44:3 Youthful in beauty you are, beyond the sons of men; grace was poured upon on your lips; therefore God blessed you forever....44:7 Your throne O God, is forever and ever. A rod of equity is the rod of your rule; you moved righteousness and hated lawlessness. 44:8 Therefore, God, your God, anointed you with oil of rejoicing beyond your partners. (LXX-Psalms 44 [45])

44:3 ὡραῗος κάλλει παρὰ τοὺς υἱοὺς τῶν ἀνθρώπων ἐξεχύθη χάρις ἐν χείλεσίν σου διὰ τοῦτο εὐλόγησέν σε ὁ θεὸς εἰς τὸν αἰῶνα...44:7 ὁ θρόνος σου ὁ θεός εἰς τὸν αἰῶνα τοῦ αἰῶνος ῥάβδος εὐθύτητος ἡ ῥάβδος τῆς βασιλείας σου 44:8 ἠγάπησας δικαιοσύνην καὶ ἐμίσησας ἀνομίαν διὰ τοῦτο ἔχρισέν σε ὁ θεὸς ὁ θεός σου ἔλαιον ἀγαλλιάσεως παρὰ τοὺς μετόχους σου

In addition, throne, which is only mentioned once is ὁ θρόνος. Again, the article is not being used as an anaphoric form of identification.

It is clear the LXX translator(s) did not use the article in the translation of the Psalm as an anaphoric device and the best explanation for how it is used in Hebrews, is that writer simply continued the tradition established by the LXX. Regardless of later grammatical conventions (if any), the later writer was content to let the meaning conveyed by LXX translator(s) stand.

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Is the article ο in ο θεός at Hebrews 1:9 anaphoric to θεός at Hebrews 1:8? If not, what grammatical reason prevents it?

Following the chart, figure 1 from Wallace's grammar below:

  • Start chart.
  • Does θεός at at Hebrews 1:9 distinguish class from class? - No, not generic (ie Deity)
  • Does it distinguish individual from individual? - Yes, He is θεός of the Son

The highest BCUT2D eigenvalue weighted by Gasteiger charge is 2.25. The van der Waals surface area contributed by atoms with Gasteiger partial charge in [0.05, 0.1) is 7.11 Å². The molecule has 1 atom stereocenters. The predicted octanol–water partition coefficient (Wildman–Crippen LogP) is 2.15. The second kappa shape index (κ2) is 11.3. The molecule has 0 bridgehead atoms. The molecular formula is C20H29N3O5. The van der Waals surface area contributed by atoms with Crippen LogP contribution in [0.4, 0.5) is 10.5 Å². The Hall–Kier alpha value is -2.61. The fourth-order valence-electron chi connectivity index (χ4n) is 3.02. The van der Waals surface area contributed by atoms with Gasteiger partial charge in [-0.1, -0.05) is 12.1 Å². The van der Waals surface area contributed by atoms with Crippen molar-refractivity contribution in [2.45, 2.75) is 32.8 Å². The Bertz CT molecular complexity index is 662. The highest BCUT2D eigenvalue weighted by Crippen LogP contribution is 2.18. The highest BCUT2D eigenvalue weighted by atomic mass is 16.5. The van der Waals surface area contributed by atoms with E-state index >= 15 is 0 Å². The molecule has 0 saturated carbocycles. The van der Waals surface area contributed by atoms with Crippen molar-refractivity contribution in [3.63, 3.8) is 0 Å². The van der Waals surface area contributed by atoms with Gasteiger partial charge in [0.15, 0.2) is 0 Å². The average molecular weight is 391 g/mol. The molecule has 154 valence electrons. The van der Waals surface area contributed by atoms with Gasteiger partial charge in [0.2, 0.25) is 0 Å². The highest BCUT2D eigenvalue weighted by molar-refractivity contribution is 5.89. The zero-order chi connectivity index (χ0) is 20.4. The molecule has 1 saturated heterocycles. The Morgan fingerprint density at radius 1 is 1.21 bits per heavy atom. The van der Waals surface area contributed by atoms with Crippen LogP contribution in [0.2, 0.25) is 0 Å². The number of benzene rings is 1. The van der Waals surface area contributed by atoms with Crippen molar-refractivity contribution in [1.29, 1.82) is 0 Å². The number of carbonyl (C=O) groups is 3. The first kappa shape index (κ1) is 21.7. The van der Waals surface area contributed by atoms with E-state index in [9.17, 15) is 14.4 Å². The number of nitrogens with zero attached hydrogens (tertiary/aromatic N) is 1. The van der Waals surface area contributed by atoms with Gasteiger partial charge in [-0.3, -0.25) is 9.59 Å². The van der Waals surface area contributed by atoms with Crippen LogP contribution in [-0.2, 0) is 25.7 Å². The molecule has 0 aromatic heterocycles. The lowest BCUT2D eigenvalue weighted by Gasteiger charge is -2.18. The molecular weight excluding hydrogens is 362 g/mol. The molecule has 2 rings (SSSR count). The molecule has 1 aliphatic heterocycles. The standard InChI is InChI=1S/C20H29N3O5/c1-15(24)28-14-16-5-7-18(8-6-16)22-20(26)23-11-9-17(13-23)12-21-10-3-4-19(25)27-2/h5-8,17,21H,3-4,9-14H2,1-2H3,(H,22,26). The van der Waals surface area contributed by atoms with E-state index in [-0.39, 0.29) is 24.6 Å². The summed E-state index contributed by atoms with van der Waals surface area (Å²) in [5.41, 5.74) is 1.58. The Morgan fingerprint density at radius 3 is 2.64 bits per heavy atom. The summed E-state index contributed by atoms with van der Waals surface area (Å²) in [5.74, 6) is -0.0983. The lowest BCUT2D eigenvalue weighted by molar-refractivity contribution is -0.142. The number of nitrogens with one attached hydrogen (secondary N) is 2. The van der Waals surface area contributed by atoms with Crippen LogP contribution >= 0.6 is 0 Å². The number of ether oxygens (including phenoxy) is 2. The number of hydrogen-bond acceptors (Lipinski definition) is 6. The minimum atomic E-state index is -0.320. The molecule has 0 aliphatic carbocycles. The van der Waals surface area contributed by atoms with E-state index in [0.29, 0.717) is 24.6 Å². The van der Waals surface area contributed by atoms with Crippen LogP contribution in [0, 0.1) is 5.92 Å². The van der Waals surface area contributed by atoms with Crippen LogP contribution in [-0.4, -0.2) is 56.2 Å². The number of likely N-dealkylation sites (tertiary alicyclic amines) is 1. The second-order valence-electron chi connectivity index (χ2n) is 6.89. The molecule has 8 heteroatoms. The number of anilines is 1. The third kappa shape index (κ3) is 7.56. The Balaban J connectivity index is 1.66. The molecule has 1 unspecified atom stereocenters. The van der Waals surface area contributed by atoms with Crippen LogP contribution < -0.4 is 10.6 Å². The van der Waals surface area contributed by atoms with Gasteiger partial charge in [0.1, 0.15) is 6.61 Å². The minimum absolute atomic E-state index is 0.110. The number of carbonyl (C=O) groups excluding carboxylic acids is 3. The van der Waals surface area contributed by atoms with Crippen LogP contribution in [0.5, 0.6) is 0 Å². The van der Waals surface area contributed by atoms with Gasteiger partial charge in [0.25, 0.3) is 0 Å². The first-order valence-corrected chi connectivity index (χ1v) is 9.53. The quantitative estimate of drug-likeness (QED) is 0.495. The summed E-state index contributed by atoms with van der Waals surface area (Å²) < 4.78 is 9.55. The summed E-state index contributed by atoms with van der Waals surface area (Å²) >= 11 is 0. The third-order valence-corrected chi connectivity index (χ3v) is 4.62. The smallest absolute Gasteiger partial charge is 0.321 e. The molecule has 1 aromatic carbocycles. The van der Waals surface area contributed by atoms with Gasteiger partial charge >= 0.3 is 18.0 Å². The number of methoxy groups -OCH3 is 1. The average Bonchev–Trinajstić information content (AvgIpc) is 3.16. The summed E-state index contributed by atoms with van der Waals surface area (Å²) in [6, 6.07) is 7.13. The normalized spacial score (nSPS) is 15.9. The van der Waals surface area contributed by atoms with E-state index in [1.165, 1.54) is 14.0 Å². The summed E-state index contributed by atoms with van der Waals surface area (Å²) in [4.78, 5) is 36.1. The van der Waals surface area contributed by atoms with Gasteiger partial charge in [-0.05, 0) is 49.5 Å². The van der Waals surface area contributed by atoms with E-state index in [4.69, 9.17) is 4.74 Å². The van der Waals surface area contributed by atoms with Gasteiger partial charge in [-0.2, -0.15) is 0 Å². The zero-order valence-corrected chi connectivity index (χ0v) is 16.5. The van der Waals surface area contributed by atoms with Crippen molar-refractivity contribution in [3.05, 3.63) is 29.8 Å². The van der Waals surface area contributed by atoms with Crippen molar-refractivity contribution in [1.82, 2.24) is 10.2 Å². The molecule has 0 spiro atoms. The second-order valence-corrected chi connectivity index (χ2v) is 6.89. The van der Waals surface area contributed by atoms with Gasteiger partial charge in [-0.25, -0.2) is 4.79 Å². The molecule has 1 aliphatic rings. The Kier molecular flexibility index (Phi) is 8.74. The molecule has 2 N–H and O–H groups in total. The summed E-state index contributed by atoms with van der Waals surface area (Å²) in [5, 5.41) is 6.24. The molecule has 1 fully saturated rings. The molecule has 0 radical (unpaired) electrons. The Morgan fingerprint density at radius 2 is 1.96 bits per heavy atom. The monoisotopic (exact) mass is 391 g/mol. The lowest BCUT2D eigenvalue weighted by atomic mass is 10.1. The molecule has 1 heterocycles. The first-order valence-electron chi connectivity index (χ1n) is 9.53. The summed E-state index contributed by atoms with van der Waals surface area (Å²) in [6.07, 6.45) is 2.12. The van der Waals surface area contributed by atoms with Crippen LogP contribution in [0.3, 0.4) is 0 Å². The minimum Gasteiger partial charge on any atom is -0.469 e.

• Does it refer to a noun mentioned previously? Yes, at 1:8, 1:6 and 1:1, so it cannot be “well known” and is therefore = Anaphoric

Θεός at Hebrews 1:9 is a renewed mention of θεός at 1:8 and identified as the same individual. It is anaphoric to θεός at verse 8 which is its antecedent.

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  • Assuming God is not triune. Your whole argument hinges on that assumption which is not grounded in OT inspired Scripture. Ironic that you quote H1:1 wherefore that refers to the triune God. Exo 3:2&4 explicitly shows God being the Angel of the Lord in the burning bush. We could go to Hagar’s promise from the Angel of the Lord/God and to Abraham and the sacrifice of Isaac and to Jacob wrestling with the Angel and seeing God and to Joshua... You have assumed v1 is referring to the Father God only but it’s evident Paul is referring to God echad. Jun 10 '20 at 13:28
  • hermeneutics.stackexchange.com/q/44701/33125
    – user33125
    Jun 10 '20 at 13:40
  • Your link/opinion is still wrong today Thomas. if you can’t see the assumptions you, Harris and Wallace are making and the blatant overriding of simple reading of OT text there is no hope you will see anything but what you want it to say. At a minimum you have to concede it doesn’t say God the Father, it doesn’t even say God the Father who has a Son, and even that idea doesn’t nullify the possibility for Jesus being God because a board can have a representative that is also a board member with full rights and privileges as a board member but also with the constraints of a representative. Jun 10 '20 at 14:24